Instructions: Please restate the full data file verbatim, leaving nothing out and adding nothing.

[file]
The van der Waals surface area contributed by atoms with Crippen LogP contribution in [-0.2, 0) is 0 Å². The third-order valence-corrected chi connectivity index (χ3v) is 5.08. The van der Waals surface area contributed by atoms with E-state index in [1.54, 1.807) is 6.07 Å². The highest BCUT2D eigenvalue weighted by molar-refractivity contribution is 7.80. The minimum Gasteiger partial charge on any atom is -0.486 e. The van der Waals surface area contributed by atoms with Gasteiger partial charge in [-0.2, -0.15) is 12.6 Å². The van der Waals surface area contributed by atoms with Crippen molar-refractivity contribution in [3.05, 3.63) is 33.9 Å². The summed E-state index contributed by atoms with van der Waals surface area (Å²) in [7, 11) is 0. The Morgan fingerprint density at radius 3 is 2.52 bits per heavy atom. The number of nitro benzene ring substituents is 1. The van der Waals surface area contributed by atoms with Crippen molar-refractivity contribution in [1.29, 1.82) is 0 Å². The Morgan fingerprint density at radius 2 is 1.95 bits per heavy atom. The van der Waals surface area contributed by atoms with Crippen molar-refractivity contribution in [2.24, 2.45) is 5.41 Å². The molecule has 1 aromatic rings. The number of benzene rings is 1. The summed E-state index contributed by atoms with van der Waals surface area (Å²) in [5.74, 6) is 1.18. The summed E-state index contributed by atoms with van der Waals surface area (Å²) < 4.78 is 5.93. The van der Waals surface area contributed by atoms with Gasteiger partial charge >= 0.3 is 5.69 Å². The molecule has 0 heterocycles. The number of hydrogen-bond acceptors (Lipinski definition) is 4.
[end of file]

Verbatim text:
The van der Waals surface area contributed by atoms with Crippen LogP contribution in [-0.2, 0) is 0 Å². The third-order valence-corrected chi connectivity index (χ3v) is 5.08. The van der Waals surface area contributed by atoms with E-state index in [1.54, 1.807) is 6.07 Å². The highest BCUT2D eigenvalue weighted by molar-refractivity contribution is 7.80. The minimum Gasteiger partial charge on any atom is -0.486 e. The van der Waals surface area contributed by atoms with Gasteiger partial charge in [-0.2, -0.15) is 12.6 Å². The van der Waals surface area contributed by atoms with Crippen molar-refractivity contribution in [3.05, 3.63) is 33.9 Å². The summed E-state index contributed by atoms with van der Waals surface area (Å²) in [7, 11) is 0. The Morgan fingerprint density at radius 3 is 2.52 bits per heavy atom. The number of nitro benzene ring substituents is 1. The van der Waals surface area contributed by atoms with Crippen molar-refractivity contribution in [1.29, 1.82) is 0 Å². The Morgan fingerprint density at radius 2 is 1.95 bits per heavy atom. The van der Waals surface area contributed by atoms with Crippen molar-refractivity contribution in [2.24, 2.45) is 5.41 Å². The molecule has 1 aromatic rings. The number of benzene rings is 1. The summed E-state index contributed by atoms with van der Waals surface area (Å²) in [5.74, 6) is 1.18. The summed E-state index contributed by atoms with van der Waals surface area (Å²) < 4.78 is 5.93. The van der Waals surface area contributed by atoms with Gasteiger partial charge >= 0.3 is 5.69 Å². The molecule has 0 heterocycles. The number of hydrogen-bond acceptors (Lipinski definition) is 4.